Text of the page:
Friday, May 5, 2017

Manthena Damodara Chary writes


Dreams dwelling dry 
On the brink of despair  
Can be dazzlingly damp 
Sprouting in all splendour 
With blooming bowers  
Blossoming flowers

Smiles stunningly sheeny 
With glistening grandeur  
Savour serenity’s flavour 
Favouring many a lover 
Leaping in strides of joy 
With oratory of silence

Tremendous tapestry 
Is woven into chemistry  
Of two entwined bodies 
Love glances in mystery 
With a fresh leaf of history  
Love’s scintillating story 
Treasures mirth’s memory
 Couple in the sexual asana of Phanabhritpasha. Nepal, Bhaktapur, ca. 1700

1 comment:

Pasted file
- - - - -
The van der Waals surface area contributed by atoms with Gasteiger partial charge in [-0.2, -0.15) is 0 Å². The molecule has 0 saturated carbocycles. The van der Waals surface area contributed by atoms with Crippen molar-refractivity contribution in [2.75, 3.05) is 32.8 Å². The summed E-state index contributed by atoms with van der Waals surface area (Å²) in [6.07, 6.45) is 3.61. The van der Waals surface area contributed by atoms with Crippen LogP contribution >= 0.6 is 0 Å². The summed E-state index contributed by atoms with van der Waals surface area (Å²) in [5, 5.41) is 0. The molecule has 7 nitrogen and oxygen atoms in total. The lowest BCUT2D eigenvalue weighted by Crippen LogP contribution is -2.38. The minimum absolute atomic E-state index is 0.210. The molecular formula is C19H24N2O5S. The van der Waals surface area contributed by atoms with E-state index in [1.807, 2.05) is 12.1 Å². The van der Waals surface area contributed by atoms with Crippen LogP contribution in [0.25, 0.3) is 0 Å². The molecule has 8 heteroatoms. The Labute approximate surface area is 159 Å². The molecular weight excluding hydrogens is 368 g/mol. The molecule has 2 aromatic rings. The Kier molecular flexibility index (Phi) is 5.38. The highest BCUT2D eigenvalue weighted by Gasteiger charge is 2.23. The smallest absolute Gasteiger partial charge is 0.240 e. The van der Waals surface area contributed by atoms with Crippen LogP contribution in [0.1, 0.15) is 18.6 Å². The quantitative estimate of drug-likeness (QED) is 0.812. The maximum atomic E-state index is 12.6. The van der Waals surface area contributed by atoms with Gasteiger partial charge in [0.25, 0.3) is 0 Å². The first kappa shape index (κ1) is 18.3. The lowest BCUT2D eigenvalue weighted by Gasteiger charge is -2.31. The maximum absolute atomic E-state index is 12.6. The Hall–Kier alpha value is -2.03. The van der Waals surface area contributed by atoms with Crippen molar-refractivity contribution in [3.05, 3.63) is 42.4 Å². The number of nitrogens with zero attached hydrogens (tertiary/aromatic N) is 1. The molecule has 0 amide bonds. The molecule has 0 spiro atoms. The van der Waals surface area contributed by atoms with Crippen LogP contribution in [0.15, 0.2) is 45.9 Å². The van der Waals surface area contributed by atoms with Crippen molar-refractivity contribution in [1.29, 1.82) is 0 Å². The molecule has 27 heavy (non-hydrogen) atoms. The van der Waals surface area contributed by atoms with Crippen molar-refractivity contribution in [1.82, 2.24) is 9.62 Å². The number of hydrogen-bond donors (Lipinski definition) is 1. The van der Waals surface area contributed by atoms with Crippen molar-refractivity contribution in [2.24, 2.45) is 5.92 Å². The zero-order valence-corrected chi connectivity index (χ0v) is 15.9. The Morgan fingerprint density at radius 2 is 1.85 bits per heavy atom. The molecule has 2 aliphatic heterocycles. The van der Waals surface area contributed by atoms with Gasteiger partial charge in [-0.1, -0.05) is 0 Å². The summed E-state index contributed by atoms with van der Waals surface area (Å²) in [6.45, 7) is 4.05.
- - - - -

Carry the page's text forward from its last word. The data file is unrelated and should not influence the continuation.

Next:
1. This sxual position, "The Knot of the Hooded One," was described in the "Ratiratnapradipika," written by Prauadha Deva Raya (maharaja of Vijayanagara): "When your lover passes her arms under her raised thighs and twines her fingers together behind your neck, pulling your face down to be kissed." [The Karnata Empire, with its capital at Vijayanagara (modern Hampi,Karnataka, India, was established in 1336 by Harihara Raya I (1336-1356) and his brother Bukka Raya I (1356-1377). Bukka's successor, Harihara Raya II (1377-1401),continued his military campaigns through southern India, taking control of coastal Andhra between Nellore and Kalinga and conquering the Addanki and Srisailam areas as well as most of the territory between the peninsula to the south of the Krishna river and l ports including Goa, Chaul, and Dabhol. After his death Deva Raya I (1406-1422) defeated his brothers Virupaksha Raya (1401-1405) and Bukka Raya II (1405-1406), allied with Warangal to partition the Reddi kingdom of Kondavidu, and defeated an invasion by the sultan Firoz Shah, forcing him to cede the southern and eastern districts of his kingdom. By the end of his reign he ruled territory up to the Krishna and Tungabhadra river and was followed by his sons Ramachandra Raya (1422) and Vira Vijaya Bukka Raya (1422–1424). Deva Raya II (1424–1446) conqured all of southern India, including Kondavidu, defeated the ruler of Quilon and others, and extending his empire from Odisha to Malabar and from Ceylon to Gulbarga. His successors, Mallikarjuna Raya (1446–1465), Virupaksha Raya II (1465–1485), and Praudha Deva Raya (1485), however, were nonentities. Praudha Deva Raya, the last of the Sangama Dynasty, did manage to compose an erotic classic in his short reign before he driven out of his capital by his able commander Saluva Narasimha Deva Raya. The kingdom thereafter declined in signigicance, though it lasted until 1646.]


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